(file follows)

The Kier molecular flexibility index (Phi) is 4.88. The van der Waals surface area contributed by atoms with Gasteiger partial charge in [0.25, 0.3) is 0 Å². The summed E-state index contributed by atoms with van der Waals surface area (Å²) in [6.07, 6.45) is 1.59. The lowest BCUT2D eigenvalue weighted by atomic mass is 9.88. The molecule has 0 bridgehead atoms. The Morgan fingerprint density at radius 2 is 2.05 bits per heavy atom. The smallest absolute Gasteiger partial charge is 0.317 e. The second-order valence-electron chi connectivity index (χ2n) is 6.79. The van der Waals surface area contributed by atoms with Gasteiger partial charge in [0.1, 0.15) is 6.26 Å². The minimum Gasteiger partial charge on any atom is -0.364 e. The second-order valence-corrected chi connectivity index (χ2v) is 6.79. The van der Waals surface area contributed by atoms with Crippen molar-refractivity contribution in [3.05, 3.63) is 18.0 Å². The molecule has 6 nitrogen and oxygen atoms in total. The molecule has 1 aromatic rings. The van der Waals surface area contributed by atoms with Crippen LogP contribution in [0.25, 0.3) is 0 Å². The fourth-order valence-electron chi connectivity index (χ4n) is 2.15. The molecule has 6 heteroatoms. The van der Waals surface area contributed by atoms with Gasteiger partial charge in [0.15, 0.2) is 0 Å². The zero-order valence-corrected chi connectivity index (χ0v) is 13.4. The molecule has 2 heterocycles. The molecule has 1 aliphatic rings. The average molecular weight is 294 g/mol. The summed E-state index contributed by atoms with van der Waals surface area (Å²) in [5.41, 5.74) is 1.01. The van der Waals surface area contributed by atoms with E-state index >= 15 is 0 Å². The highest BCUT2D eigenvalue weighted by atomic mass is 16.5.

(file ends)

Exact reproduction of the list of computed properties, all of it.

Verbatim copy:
The Kier molecular flexibility index (Phi) is 4.88. The van der Waals surface area contributed by atoms with Gasteiger partial charge in [0.25, 0.3) is 0 Å². The summed E-state index contributed by atoms with van der Waals surface area (Å²) in [6.07, 6.45) is 1.59. The lowest BCUT2D eigenvalue weighted by atomic mass is 9.88. The molecule has 0 bridgehead atoms. The Morgan fingerprint density at radius 2 is 2.05 bits per heavy atom. The smallest absolute Gasteiger partial charge is 0.317 e. The second-order valence-electron chi connectivity index (χ2n) is 6.79. The van der Waals surface area contributed by atoms with Gasteiger partial charge in [0.1, 0.15) is 6.26 Å². The minimum Gasteiger partial charge on any atom is -0.364 e. The second-order valence-corrected chi connectivity index (χ2v) is 6.79. The van der Waals surface area contributed by atoms with Crippen molar-refractivity contribution in [3.05, 3.63) is 18.0 Å². The molecule has 6 nitrogen and oxygen atoms in total. The molecule has 1 aromatic rings. The van der Waals surface area contributed by atoms with Crippen LogP contribution in [0.25, 0.3) is 0 Å². The fourth-order valence-electron chi connectivity index (χ4n) is 2.15. The molecule has 6 heteroatoms. The van der Waals surface area contributed by atoms with Gasteiger partial charge in [0.15, 0.2) is 0 Å². The zero-order valence-corrected chi connectivity index (χ0v) is 13.4. The molecule has 2 heterocycles. The molecule has 1 aliphatic rings. The average molecular weight is 294 g/mol. The summed E-state index contributed by atoms with van der Waals surface area (Å²) in [5.41, 5.74) is 1.01. The van der Waals surface area contributed by atoms with E-state index >= 15 is 0 Å². The highest BCUT2D eigenvalue weighted by atomic mass is 16.5.